After graduating from secondary school in the western German city of Saarbrücken, he got an apprenticeship at a local BMW car dealership in 1970. After that he was hired as an accountant and spent a year at a BMW motorcycle factory on the outskirts of Berlin, but said he saw “few opportunities for development in these rigid corporate structures.”
One day he passed by a construction site in Saarbrücken. Mr. Müller spoke to one of the construction workers and learned that the French hotel chain Accor was planning to build Germany’s first Novotel hotel there.
Mr. Müller had “no idea about the hotel industry,” and his French wasn’t particularly good either. He asked for a job all the same and was hired to start working at the new location.
Soon he was all about the hotel business – among other things because one of his tasks became to push the company’s expansion in Germany.
Mr. Müller spent time looking for possible locations throughout the country, negotiating on properties, planing new hotels, learning what was important in dealing with guests, staff and room service. All this while he was only in his early twenties.
Mr. Müller stayed at Accor for twelve years, moving up the ladder to become head of the catering division in Germany. When he was eventually asked to switch to the company headquarters in a Paris suburb for his next career move, he quit instead and became self-employed, starting in 1987.
His start-up capital consisted of three unprofitable middle-class hotels that were left to him by his ex-employer, which Mr. Müller and his co-partner used as the foundation for their own hotel chain. They called it Astron. It’s Greek for “star,” but more importantly for the pre-Internet age: “We were right at the front of the phonebook.”
The chain quickly grew to more than 50 locations in Germany. But at the end of the 1990s it had reached its growth limit.
When a co-worker drew Mr. Müller’s attention to a budget hotel’s business plan instead, he immediately grew enthusiastic. Even back then, he expected middle-class hotels would die out. Only luxury or low-cost segment hotels would have a chance.
He quickly decided to create his own budget chain, and even decided on the name: Motel One – a combination of the word synonymous for a cheap overnight stay and the aspiration to quickly become the number one contender.
Mr. Müller soon put all of his energy into the new venture. He sold the 54 Astron hotels to the Spanish hotel chain NH for €95 million, and earned another €250 million for the real estate. The first Motel One that opened in 2000 in Offenbach, Germany, outside of Frankfurt and near its busy airport, was profitable right from the start, with an occupancy rate of 80 percent.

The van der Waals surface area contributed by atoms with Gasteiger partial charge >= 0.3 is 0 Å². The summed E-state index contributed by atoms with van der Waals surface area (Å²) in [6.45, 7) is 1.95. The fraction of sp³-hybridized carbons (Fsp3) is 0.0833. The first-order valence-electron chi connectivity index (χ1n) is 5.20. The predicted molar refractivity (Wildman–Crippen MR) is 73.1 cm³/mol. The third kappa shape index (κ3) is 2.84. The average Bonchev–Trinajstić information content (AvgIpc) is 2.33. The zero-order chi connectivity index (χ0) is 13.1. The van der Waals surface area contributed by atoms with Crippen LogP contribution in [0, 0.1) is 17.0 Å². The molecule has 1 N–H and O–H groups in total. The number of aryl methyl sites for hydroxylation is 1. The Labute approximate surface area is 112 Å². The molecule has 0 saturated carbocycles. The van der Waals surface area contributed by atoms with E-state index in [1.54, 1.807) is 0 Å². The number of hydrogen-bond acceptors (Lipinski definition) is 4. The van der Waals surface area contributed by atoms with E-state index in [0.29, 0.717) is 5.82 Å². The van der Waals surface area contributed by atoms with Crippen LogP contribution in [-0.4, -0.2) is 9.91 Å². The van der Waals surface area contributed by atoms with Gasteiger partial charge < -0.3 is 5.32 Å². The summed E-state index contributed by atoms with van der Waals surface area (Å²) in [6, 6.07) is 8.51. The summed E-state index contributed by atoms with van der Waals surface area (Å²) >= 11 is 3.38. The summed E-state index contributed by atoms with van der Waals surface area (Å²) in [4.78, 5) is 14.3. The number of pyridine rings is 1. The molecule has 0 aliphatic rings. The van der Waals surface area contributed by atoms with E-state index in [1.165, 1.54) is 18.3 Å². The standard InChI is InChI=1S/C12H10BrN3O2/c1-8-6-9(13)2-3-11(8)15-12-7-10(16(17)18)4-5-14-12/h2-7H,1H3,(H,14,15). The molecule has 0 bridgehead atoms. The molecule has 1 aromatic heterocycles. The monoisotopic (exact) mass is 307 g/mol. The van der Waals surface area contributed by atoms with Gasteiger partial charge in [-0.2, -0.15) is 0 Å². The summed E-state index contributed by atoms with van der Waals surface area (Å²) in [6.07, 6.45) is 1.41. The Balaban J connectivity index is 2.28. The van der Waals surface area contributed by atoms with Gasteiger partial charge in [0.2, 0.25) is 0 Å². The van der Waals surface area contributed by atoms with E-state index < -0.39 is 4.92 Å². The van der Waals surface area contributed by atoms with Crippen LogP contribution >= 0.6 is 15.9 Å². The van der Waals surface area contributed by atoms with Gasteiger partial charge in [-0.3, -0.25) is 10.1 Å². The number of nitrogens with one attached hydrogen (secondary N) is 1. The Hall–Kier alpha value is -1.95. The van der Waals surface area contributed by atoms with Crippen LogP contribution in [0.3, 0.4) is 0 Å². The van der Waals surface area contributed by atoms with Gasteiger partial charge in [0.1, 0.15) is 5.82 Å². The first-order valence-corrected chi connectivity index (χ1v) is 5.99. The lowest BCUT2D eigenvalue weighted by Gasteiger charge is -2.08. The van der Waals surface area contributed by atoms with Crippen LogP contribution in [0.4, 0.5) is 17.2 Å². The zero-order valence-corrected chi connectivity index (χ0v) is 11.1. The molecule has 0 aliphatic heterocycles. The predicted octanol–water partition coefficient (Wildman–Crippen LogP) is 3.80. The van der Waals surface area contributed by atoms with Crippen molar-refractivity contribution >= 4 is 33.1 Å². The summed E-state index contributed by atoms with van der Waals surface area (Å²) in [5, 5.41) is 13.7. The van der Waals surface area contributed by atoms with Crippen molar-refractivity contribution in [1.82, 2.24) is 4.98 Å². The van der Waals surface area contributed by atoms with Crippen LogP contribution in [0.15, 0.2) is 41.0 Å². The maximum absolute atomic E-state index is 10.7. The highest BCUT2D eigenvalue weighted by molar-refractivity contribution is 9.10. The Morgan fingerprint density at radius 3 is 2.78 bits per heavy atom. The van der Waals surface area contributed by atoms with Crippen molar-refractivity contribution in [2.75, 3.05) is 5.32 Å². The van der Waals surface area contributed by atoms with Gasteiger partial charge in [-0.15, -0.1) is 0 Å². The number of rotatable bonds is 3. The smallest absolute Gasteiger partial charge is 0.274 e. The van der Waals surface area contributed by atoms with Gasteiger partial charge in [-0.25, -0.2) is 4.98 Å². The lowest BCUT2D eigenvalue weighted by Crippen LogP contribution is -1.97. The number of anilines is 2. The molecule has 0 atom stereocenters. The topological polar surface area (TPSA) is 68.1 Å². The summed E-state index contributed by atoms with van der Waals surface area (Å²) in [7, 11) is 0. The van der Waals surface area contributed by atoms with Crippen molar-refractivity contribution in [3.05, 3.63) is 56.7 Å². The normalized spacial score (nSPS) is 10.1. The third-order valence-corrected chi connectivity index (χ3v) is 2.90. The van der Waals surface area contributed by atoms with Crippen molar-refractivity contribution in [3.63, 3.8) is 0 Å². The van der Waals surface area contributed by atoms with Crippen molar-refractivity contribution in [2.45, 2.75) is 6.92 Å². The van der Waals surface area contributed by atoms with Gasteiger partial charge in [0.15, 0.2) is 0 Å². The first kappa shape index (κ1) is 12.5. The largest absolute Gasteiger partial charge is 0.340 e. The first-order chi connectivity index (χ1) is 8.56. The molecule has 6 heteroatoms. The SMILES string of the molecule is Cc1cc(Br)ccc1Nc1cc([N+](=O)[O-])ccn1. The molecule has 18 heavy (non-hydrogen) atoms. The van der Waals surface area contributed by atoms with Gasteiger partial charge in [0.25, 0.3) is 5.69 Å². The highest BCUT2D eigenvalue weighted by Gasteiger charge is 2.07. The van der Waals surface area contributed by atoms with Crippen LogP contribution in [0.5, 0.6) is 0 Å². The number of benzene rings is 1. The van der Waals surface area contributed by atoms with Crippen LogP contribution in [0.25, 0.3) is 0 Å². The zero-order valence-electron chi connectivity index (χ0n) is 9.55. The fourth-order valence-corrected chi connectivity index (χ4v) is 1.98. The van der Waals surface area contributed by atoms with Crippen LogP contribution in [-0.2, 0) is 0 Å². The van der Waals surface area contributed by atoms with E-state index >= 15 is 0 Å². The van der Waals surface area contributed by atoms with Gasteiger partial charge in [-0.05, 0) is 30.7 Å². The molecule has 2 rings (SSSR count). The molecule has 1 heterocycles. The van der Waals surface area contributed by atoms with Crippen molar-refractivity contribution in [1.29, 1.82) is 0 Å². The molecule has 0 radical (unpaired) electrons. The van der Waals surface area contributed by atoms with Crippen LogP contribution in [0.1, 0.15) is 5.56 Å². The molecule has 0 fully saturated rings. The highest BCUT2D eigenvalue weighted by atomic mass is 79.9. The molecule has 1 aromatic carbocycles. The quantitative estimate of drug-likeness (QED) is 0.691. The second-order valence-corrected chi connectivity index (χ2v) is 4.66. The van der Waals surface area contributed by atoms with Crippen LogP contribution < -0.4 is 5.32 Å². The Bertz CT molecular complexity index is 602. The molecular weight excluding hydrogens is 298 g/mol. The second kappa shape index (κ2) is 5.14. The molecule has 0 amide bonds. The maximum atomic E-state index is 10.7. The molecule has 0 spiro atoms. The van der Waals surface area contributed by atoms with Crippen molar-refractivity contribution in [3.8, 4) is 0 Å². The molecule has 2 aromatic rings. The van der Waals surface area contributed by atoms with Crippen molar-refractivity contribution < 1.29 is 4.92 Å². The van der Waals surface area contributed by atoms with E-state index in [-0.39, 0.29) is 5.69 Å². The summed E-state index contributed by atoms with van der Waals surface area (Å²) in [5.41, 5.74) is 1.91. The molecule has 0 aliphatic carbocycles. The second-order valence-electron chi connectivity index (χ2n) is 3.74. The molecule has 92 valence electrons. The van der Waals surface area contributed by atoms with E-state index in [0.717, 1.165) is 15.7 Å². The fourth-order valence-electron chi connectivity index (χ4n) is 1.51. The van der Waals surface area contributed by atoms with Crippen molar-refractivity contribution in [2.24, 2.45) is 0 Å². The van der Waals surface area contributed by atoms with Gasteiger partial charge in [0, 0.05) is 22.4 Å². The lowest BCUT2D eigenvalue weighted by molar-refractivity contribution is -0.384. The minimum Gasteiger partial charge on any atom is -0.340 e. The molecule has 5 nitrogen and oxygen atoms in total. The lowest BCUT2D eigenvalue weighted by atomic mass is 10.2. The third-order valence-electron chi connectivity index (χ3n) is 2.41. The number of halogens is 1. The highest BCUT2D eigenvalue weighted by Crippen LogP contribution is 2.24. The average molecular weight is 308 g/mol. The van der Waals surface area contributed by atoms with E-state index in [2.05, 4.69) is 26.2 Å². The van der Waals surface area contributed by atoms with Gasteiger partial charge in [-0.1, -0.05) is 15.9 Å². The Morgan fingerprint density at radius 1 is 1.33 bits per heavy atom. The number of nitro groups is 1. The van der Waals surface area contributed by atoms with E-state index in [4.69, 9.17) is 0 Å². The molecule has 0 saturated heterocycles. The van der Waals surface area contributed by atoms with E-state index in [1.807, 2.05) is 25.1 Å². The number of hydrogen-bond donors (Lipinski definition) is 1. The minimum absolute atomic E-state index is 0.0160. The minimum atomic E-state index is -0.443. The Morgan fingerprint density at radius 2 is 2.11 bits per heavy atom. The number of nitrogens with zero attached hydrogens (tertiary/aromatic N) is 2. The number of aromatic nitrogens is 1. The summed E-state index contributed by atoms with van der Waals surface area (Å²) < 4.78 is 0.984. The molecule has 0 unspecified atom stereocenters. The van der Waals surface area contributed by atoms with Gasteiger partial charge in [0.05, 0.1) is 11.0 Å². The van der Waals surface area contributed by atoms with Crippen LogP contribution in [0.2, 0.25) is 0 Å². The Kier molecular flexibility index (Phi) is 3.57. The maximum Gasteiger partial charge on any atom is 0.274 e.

But low prices alone are not enough to ensure success in the long run.
For that reason, Mr. Müller came up with a stable brand strategy, together with his wife Ursula, who he had met at Astron. To this day, they don’t run classic advertising campaigns, apart from online banners. “The divergence losses are too high,” said Mr. Müller. “Our hotels are our best marketing.”
In addition to high-quality design from original manufacturers, the Müllers focused on great locations, complemented by items that created regional flair. For example, they added egg-shaped chairs with tartan upholstery in Edinburgh and in Prague they offered bombastic chandeliers.
After a vacation on the Spanish island of Mallorca, they chose turquoise as their company color – “because it just makes you happy.”
Bedspreads, carpets and chairs in that color have since then been part of the standard features. Even the service employees wear turquoise-colored uniforms.
“Don’t think too much about your wages,” said Mr. Müller to his employees. “If you’re good, the money will come automatically.”
That is part of how Motel One operates. If guests indicate on feedback questionnaires that they are happy with the service and cleanliness, Mr. Müller distributes bonuses of up to 20 percent to the entire hotel team. “If you’re only driven by money, you’re following the wrong principles,” he said.
The result: According to an internal survey, employee satisfaction is at an all-time high of 86 percent.
Mr. Müller himself stays overnight at his own hotels when he is on traveling on business. He said it helps him get the best feeling for his company. Either that or he stays over at one of his competitors’ hotels for a night to get inspiration.
Mr. Müller still holds the voting majority, but only around a fifth of the shares in Motel One. In addition to the investment bank Morgan Stanley, SAP founder Dietmar Hopp is also one of his co-proprietors.
Mr. Müller said he wants to remain company chairman for at least another five years. But the transfer to his 36-year-old son Daniel, who is currently head of hotel operations, is not yet agreed upon.
“He has been on a good path so far, but the company has to function,” said Mr. Müller. “We’ll see what the future holds.”
This story first appeared in the business weekly WirtschaftsWoche. To contact the author: firstname.lastname@example.org